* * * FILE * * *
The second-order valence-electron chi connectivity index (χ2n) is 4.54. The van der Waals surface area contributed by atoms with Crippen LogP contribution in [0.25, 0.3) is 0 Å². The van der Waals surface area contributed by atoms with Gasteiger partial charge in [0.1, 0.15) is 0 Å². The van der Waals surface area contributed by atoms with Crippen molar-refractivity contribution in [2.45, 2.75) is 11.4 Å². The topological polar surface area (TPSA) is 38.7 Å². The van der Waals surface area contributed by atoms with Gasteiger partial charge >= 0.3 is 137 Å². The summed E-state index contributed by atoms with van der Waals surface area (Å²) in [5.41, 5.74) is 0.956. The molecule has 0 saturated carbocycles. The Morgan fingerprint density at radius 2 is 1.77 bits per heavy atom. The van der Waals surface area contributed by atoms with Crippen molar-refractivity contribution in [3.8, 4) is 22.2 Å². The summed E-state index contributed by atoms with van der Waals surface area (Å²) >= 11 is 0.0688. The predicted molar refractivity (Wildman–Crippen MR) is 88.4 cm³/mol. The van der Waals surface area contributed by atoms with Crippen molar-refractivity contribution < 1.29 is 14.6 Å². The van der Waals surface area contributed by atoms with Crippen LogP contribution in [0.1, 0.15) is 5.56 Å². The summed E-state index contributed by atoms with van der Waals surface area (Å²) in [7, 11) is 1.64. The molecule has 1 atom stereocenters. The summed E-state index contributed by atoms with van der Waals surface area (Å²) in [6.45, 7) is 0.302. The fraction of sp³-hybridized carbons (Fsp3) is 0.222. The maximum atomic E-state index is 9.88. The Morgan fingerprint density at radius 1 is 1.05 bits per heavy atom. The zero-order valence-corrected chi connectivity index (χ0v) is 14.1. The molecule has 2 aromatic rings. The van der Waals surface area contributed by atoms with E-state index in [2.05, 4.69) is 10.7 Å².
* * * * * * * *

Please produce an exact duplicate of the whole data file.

The second-order valence-electron chi connectivity index (χ2n) is 4.54. The van der Waals surface area contributed by atoms with Crippen LogP contribution in [0.25, 0.3) is 0 Å². The van der Waals surface area contributed by atoms with Gasteiger partial charge in [0.1, 0.15) is 0 Å². The van der Waals surface area contributed by atoms with Crippen molar-refractivity contribution in [2.45, 2.75) is 11.4 Å². The topological polar surface area (TPSA) is 38.7 Å². The van der Waals surface area contributed by atoms with Gasteiger partial charge >= 0.3 is 137 Å². The summed E-state index contributed by atoms with van der Waals surface area (Å²) in [5.41, 5.74) is 0.956. The molecule has 0 saturated carbocycles. The Morgan fingerprint density at radius 2 is 1.77 bits per heavy atom. The van der Waals surface area contributed by atoms with Crippen molar-refractivity contribution in [3.8, 4) is 22.2 Å². The summed E-state index contributed by atoms with van der Waals surface area (Å²) >= 11 is 0.0688. The predicted molar refractivity (Wildman–Crippen MR) is 88.4 cm³/mol. The van der Waals surface area contributed by atoms with Crippen molar-refractivity contribution < 1.29 is 14.6 Å². The van der Waals surface area contributed by atoms with Crippen LogP contribution in [0.1, 0.15) is 5.56 Å². The summed E-state index contributed by atoms with van der Waals surface area (Å²) in [7, 11) is 1.64. The molecule has 1 atom stereocenters. The summed E-state index contributed by atoms with van der Waals surface area (Å²) in [6.45, 7) is 0.302. The fraction of sp³-hybridized carbons (Fsp3) is 0.222. The maximum atomic E-state index is 9.88. The Morgan fingerprint density at radius 1 is 1.05 bits per heavy atom. The zero-order valence-corrected chi connectivity index (χ0v) is 14.1. The molecule has 2 aromatic rings. The van der Waals surface area contributed by atoms with E-state index in [2.05, 4.69) is 10.7 Å².